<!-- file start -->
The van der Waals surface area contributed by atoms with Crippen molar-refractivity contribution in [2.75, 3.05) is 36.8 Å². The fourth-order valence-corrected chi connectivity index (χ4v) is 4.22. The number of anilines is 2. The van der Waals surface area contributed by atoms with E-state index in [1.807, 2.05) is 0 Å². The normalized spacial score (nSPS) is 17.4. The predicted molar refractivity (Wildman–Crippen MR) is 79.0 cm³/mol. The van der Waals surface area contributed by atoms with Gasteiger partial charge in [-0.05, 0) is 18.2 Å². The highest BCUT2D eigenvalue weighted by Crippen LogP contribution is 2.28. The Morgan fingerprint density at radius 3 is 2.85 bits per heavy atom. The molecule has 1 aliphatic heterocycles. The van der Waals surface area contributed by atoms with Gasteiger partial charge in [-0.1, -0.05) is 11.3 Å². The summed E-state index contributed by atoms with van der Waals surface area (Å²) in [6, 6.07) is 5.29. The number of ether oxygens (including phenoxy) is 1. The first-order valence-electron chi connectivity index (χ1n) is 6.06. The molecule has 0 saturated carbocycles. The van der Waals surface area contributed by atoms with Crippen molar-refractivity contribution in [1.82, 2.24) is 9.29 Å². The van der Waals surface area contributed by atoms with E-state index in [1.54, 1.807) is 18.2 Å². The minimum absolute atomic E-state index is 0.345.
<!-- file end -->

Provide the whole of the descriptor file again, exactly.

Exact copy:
The van der Waals surface area contributed by atoms with Crippen molar-refractivity contribution in [2.75, 3.05) is 36.8 Å². The fourth-order valence-corrected chi connectivity index (χ4v) is 4.22. The number of anilines is 2. The van der Waals surface area contributed by atoms with E-state index in [1.807, 2.05) is 0 Å². The normalized spacial score (nSPS) is 17.4. The predicted molar refractivity (Wildman–Crippen MR) is 79.0 cm³/mol. The van der Waals surface area contributed by atoms with Gasteiger partial charge in [-0.05, 0) is 18.2 Å². The highest BCUT2D eigenvalue weighted by Crippen LogP contribution is 2.28. The Morgan fingerprint density at radius 3 is 2.85 bits per heavy atom. The molecule has 1 aliphatic heterocycles. The van der Waals surface area contributed by atoms with Gasteiger partial charge in [-0.1, -0.05) is 11.3 Å². The summed E-state index contributed by atoms with van der Waals surface area (Å²) in [6, 6.07) is 5.29. The number of ether oxygens (including phenoxy) is 1. The first-order valence-electron chi connectivity index (χ1n) is 6.06. The molecule has 0 saturated carbocycles. The van der Waals surface area contributed by atoms with Crippen molar-refractivity contribution in [1.82, 2.24) is 9.29 Å². The van der Waals surface area contributed by atoms with E-state index in [1.54, 1.807) is 18.2 Å². The minimum absolute atomic E-state index is 0.345.